One of the best things about the Internet is that it is a democracy in its purest form. It is a space where anyone and everyone can express themselves and their thoughts, feelings, and ideas. This is also the worst aspect of the Internet because, quite frankly, not everyone’s thoughts, feelings, or ideas are meant to have a platform to be heard. Particularly those mired in hate. And probably no one feels the brunt of this hate more than women writers.
I no longer read comment sections on the web precisely because they are a breeding ground for the most ignorant, vile, contemptuous, idiotic, and hate filled people to voice their half-baked opinions. For women, the attacks take the most gruesome forms.
Laurie Penny, a columnist for the Guardian newspaper, has had enough of the hateful and threatening comments left by Internet trolls — people who seem to have nothing better to do with their time than to peruse the entire world wide web and leave hurtful, nasty comments — and has decided to fight back by revealing the amount of abusive comments she receives in hopes that forums will do a better job of policing discussion.
The anonymous misogynists typically bypass the reading and critiquing of the actual articles in favor of hurling personal insults that have nothing to do with the content and more to do with the gender of the author. Sadly, it isn’t uncommon for these trolls to call these women “b*tches” or threaten rape and other violent acts.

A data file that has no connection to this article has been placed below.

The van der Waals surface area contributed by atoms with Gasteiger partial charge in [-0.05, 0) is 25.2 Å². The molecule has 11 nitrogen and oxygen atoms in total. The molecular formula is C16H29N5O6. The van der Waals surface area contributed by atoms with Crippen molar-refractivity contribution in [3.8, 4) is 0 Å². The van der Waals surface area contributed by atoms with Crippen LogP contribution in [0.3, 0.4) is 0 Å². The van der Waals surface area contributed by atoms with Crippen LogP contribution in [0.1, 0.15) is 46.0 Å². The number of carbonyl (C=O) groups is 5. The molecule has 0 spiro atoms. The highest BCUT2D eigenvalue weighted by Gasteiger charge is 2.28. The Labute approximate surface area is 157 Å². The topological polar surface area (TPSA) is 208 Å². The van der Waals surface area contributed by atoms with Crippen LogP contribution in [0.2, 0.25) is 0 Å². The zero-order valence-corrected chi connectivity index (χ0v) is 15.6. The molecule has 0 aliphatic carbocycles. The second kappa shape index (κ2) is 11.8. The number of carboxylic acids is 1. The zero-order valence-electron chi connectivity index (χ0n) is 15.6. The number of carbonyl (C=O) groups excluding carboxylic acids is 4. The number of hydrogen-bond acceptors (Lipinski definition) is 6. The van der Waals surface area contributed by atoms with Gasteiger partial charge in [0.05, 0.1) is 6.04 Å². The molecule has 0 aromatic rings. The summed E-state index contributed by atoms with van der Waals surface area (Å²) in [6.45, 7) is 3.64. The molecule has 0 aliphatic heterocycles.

Penny and other women writers should be commended for bringing the abusive words of these anonymous trolls to light, because it is their anonymity that empowers them. The Internet, like the rest of the world, can and should be a safe space for women to operate and express themselves. Those attempting to prevent that from happening should not be allowed to cause further damage. Banning them from commenting is a good start.
What I hope this doesn’t come to, however, is a moment where we the Internet has to be separated by the sexes and men are no longer well to comment on articles written by women. The hateful and violent comments should be monitored, indeed, but if we ever reached the point where men weren’t permitted to read and comment on women’s articles or sites, then we will never generate a real equality.
The problem we have now is that, by and large, men view women as objects and not people. As psychotherapist Susie Orbach said in the Guardian, “If you set women up as sexual objects which society has, no matter what we are doing, that makes women into objects rather than human beings and what you create is a situation in which women who then stand up and make arguments about things, terrify these men who have no access to real women and so they beat them up in the terms in which they’ve been offered by society, which has nothing to do with the content of what they are saying.” Being denied access to real women who think and express complex ideas about the world around them forces men to stop viewing women as simply objects but whole human beings. There’s so much that men don’t know about women and they can only learn by actually listening and paying attention to the things women have to say. The dialogue between the sexes can’t be stunted when we still have so far to go.
But the threats of rape and name-calling cannot stand either. These spaces must be better policed and offending trolls should be put on blast and subsequently banned. What can’t happen is taking this to the extreme of banning all men. We have so much to learn.
Dialogue is necessary. Hate is intolerable. These two ideas can exist side-by-side.
Should men be banned from commenting on websites geared toward women? Sound-off!